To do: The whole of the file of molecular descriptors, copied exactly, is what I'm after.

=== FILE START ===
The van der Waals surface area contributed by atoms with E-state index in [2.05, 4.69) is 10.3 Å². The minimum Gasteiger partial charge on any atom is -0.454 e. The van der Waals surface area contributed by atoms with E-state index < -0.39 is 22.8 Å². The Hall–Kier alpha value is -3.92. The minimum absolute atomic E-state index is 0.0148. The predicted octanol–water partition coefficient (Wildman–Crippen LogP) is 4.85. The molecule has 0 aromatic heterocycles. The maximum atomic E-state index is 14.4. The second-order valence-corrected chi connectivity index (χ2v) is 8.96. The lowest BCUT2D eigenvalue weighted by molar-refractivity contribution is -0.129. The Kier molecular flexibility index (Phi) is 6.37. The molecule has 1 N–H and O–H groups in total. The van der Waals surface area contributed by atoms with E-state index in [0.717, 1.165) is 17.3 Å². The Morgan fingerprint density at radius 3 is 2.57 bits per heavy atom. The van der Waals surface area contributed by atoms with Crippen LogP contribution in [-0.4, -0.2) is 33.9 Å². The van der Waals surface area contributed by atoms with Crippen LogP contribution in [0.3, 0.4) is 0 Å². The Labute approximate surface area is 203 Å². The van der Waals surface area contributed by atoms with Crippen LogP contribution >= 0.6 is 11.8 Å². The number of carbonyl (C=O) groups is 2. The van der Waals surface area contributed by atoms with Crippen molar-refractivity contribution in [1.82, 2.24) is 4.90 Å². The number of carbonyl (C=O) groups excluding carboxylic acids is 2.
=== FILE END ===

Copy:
The van der Waals surface area contributed by atoms with E-state index in [2.05, 4.69) is 10.3 Å². The minimum Gasteiger partial charge on any atom is -0.454 e. The van der Waals surface area contributed by atoms with E-state index < -0.39 is 22.8 Å². The Hall–Kier alpha value is -3.92. The minimum absolute atomic E-state index is 0.0148. The predicted octanol–water partition coefficient (Wildman–Crippen LogP) is 4.85. The molecule has 0 aromatic heterocycles. The maximum atomic E-state index is 14.4. The second-order valence-corrected chi connectivity index (χ2v) is 8.96. The lowest BCUT2D eigenvalue weighted by molar-refractivity contribution is -0.129. The Kier molecular flexibility index (Phi) is 6.37. The molecule has 1 N–H and O–H groups in total. The van der Waals surface area contributed by atoms with E-state index in [0.717, 1.165) is 17.3 Å². The Morgan fingerprint density at radius 3 is 2.57 bits per heavy atom. The van der Waals surface area contributed by atoms with Crippen LogP contribution in [-0.4, -0.2) is 33.9 Å². The van der Waals surface area contributed by atoms with Crippen LogP contribution in [0.3, 0.4) is 0 Å². The Labute approximate surface area is 203 Å². The van der Waals surface area contributed by atoms with Crippen LogP contribution >= 0.6 is 11.8 Å². The number of carbonyl (C=O) groups is 2. The van der Waals surface area contributed by atoms with Crippen molar-refractivity contribution in [1.82, 2.24) is 4.90 Å². The number of carbonyl (C=O) groups excluding carboxylic acids is 2.